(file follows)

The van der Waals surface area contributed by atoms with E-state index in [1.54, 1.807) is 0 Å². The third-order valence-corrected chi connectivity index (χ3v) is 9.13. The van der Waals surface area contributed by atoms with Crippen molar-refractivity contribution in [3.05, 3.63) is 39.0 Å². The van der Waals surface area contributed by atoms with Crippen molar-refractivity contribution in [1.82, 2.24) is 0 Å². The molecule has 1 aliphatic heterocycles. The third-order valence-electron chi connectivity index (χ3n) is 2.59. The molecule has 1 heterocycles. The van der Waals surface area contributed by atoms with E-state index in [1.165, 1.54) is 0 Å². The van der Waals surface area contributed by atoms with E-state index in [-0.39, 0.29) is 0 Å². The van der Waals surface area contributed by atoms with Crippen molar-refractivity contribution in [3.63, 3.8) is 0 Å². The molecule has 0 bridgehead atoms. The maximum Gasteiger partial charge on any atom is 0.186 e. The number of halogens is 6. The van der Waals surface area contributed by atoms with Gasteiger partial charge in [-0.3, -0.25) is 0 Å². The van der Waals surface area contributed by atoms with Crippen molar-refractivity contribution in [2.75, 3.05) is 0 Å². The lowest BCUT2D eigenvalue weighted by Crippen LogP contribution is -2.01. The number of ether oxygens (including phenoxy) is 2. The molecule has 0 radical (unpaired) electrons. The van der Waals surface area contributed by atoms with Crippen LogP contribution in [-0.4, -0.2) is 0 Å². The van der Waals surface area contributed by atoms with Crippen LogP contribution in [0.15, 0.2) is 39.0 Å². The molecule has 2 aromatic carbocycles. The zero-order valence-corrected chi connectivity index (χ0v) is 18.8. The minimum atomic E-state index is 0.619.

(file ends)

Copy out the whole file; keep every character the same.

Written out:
The van der Waals surface area contributed by atoms with E-state index in [1.54, 1.807) is 0 Å². The third-order valence-corrected chi connectivity index (χ3v) is 9.13. The van der Waals surface area contributed by atoms with Crippen molar-refractivity contribution in [3.05, 3.63) is 39.0 Å². The van der Waals surface area contributed by atoms with Crippen molar-refractivity contribution in [1.82, 2.24) is 0 Å². The molecule has 1 aliphatic heterocycles. The third-order valence-electron chi connectivity index (χ3n) is 2.59. The molecule has 1 heterocycles. The van der Waals surface area contributed by atoms with E-state index in [1.165, 1.54) is 0 Å². The van der Waals surface area contributed by atoms with E-state index in [-0.39, 0.29) is 0 Å². The van der Waals surface area contributed by atoms with Crippen molar-refractivity contribution in [3.63, 3.8) is 0 Å². The molecule has 0 bridgehead atoms. The maximum Gasteiger partial charge on any atom is 0.186 e. The number of halogens is 6. The van der Waals surface area contributed by atoms with Gasteiger partial charge in [-0.3, -0.25) is 0 Å². The van der Waals surface area contributed by atoms with Crippen molar-refractivity contribution in [2.75, 3.05) is 0 Å². The lowest BCUT2D eigenvalue weighted by Crippen LogP contribution is -2.01. The number of ether oxygens (including phenoxy) is 2. The molecule has 0 radical (unpaired) electrons. The van der Waals surface area contributed by atoms with Crippen LogP contribution in [-0.4, -0.2) is 0 Å². The van der Waals surface area contributed by atoms with Crippen LogP contribution in [0.15, 0.2) is 39.0 Å². The molecule has 2 aromatic carbocycles. The zero-order valence-corrected chi connectivity index (χ0v) is 18.8. The minimum atomic E-state index is 0.619.